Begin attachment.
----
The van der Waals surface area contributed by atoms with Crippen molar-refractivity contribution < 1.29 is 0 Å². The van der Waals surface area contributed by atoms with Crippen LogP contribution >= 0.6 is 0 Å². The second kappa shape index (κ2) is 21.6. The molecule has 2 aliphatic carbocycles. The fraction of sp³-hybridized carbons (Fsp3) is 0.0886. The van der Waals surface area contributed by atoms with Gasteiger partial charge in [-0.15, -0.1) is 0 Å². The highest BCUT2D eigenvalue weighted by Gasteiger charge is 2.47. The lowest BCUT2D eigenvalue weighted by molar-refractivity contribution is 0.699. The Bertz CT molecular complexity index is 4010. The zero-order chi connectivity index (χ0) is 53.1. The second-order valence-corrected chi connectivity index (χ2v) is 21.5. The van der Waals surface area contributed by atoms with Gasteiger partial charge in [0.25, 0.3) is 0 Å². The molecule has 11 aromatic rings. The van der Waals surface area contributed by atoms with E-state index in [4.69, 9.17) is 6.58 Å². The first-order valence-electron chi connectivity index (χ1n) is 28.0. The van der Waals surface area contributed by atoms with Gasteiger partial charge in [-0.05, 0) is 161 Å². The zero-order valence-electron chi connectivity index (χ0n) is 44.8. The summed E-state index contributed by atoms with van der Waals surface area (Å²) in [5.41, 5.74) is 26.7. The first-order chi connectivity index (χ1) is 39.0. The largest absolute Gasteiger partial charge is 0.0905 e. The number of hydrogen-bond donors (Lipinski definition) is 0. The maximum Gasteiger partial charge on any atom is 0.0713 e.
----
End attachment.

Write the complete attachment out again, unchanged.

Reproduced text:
The van der Waals surface area contributed by atoms with Crippen molar-refractivity contribution < 1.29 is 0 Å². The van der Waals surface area contributed by atoms with Crippen LogP contribution >= 0.6 is 0 Å². The second kappa shape index (κ2) is 21.6. The molecule has 2 aliphatic carbocycles. The fraction of sp³-hybridized carbons (Fsp3) is 0.0886. The van der Waals surface area contributed by atoms with Gasteiger partial charge in [-0.15, -0.1) is 0 Å². The highest BCUT2D eigenvalue weighted by Gasteiger charge is 2.47. The lowest BCUT2D eigenvalue weighted by molar-refractivity contribution is 0.699. The Bertz CT molecular complexity index is 4010. The zero-order chi connectivity index (χ0) is 53.1. The second-order valence-corrected chi connectivity index (χ2v) is 21.5. The van der Waals surface area contributed by atoms with Gasteiger partial charge in [0.25, 0.3) is 0 Å². The molecule has 11 aromatic rings. The van der Waals surface area contributed by atoms with E-state index in [4.69, 9.17) is 6.58 Å². The first-order valence-electron chi connectivity index (χ1n) is 28.0. The van der Waals surface area contributed by atoms with Gasteiger partial charge in [-0.05, 0) is 161 Å². The zero-order valence-electron chi connectivity index (χ0n) is 44.8. The summed E-state index contributed by atoms with van der Waals surface area (Å²) in [5.41, 5.74) is 26.7. The first-order chi connectivity index (χ1) is 39.0. The largest absolute Gasteiger partial charge is 0.0905 e. The number of hydrogen-bond donors (Lipinski definition) is 0. The maximum Gasteiger partial charge on any atom is 0.0713 e.